The violence in Charlottesville, Virginia over the weekend will be on a lot of minds in a lot of other places including Memphis as this week begins. And the discussion here in Memphis is already underway. The gathering point Saturday just hours after a suspected white supremacist drove his car into a group of counter protesters in Charlottesville really didn’t even need a lot of billing or explanation.

57. Forrest Statue Marks Rally Point Against Charlottesville Violence -

More than 100 people gathered Saturday, Aug. 12, in Health Science Park around the statue there of Confederate general, slave trader and Ku Klux Klan Grand Wizard Nathan Bedford Forrest.

58. Last Word: Marathon County Budget Session, New Chandler Numbers and Confluence -

As we post this edition of Last Word, there is still some confusion about the KC-130 Marine cargo plane that crashed near the Leflore-Sunflower County line in Mississippi Monday evening.

All 16 people on board were killed in the crash.

59. Bridge Protest Anniversary Draws More Action, Reflection -

A year after the spontaneous protest march that ended with more than 1,000 people shutting down the Hernando DeSoto Bridge for several hours, the leader of that effort was again moving north along B.B. King Boulevard on Sunday, July 9.

60. Last Word: Rumors, The Return of Tyreke Evans and Broadband in Millington -

There is a popular saying attributed to Winston Churchill that goes like this: “A lie gets halfway around the world before the truth has a chance to get its pants on.” Even before social media, that was certainly the case in this part of the world called Memphis. The part of our history that doesn’t fit in books is littered with rumors that turned the city upside down in a much shorter period of time than it took to repair the damage done. That is what happened this weekend with Memphis Light Gas and Water.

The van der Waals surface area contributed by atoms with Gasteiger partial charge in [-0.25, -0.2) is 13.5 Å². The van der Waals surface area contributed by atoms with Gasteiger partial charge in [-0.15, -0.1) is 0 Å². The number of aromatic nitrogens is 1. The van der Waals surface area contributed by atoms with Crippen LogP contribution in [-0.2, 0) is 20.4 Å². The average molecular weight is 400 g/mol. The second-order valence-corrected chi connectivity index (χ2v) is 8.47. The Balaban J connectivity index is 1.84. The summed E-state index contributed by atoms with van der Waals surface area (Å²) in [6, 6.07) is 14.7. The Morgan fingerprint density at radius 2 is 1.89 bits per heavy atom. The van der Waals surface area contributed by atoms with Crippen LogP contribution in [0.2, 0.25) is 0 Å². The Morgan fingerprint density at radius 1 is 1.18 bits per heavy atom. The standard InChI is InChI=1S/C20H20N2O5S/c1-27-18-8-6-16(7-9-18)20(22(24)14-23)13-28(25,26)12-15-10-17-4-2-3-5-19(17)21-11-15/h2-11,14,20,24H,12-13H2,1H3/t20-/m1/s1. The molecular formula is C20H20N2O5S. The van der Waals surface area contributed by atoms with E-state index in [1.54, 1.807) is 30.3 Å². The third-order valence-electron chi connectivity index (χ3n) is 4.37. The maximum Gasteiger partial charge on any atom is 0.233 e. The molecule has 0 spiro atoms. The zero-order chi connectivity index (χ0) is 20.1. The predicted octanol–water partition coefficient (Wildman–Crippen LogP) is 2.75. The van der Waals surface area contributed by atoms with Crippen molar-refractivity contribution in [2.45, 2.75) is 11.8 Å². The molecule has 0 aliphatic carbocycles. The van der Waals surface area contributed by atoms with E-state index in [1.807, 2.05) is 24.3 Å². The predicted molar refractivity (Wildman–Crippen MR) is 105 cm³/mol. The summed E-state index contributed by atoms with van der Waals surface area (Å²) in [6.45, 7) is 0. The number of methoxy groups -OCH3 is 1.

61. Peaceful Bridge Anniversary Protests Draw Moving Police Presence -

A heavy but moving and shifting Memphis Police presence responded Sunday, July 9, to a set of peaceful protests and gatherings on the first anniversary of the protest that shut down the Hernando DeSoto Bridge across the Mississippi River.

62. Organizers Mobilize Against Confederate Monuments -

If there was any doubt about the precise target of the still-forming movement to remove the city’s statues and monuments honoring Confederate leaders, that was dispelled Tuesday, June 20, as more than 300 people gathered at Bruce Elementary School.

63. Winning and Losing Legislation in Tennessee in 2017 -

NASHVILLE, Tenn. (AP) – Here is a look and some of the winning and losing bills of the 2017 session of the Tennessee General Assembly:

WINNERS

ABORTION BAN-20 WEEKS: Enforces a 20-week abortion ban if the fetus is deemed viable. HB1189

64. Last Word: Railgarten Redux, Raleigh Springs Mall and Forrest Author Speaks -

Railgarten II, Son of Railgarten, Railgarten, Beyond the Board of Adjustment, Railgarten, Enter The City Council … Take your pick of sequel titles. Railgarten goes back to the City Council Tuesday for at least a committee discussion in which the council considers whether it should take back the special use permit it granted the bar-restaurant. This is a follow up to the Board of Adjustment decision last month to delay any action on approving the other annexes of the business for 30 days.

65. Why I Wrote 'Nathan Bedford Forrest’s Redemption' -

Nathan Bedford Forrest recently made the news again, but it is never for a good reason. Rep. Mike Sparks of Smyrna introduced a House Resolution (HR 97) to honor me, and shortly thereafter Forrest made the news. Some might wonder why I would write a book praising Forrest. My answer is, “I didn’t.” I wrote a book praising Jesus for having the ability to save any sinner, including Nathan Bedford Forrest. This is why the word “redemption” is used in my title.

66. Last Word: Three Gs React, More CA Changes and the Forrest Controversy Defined -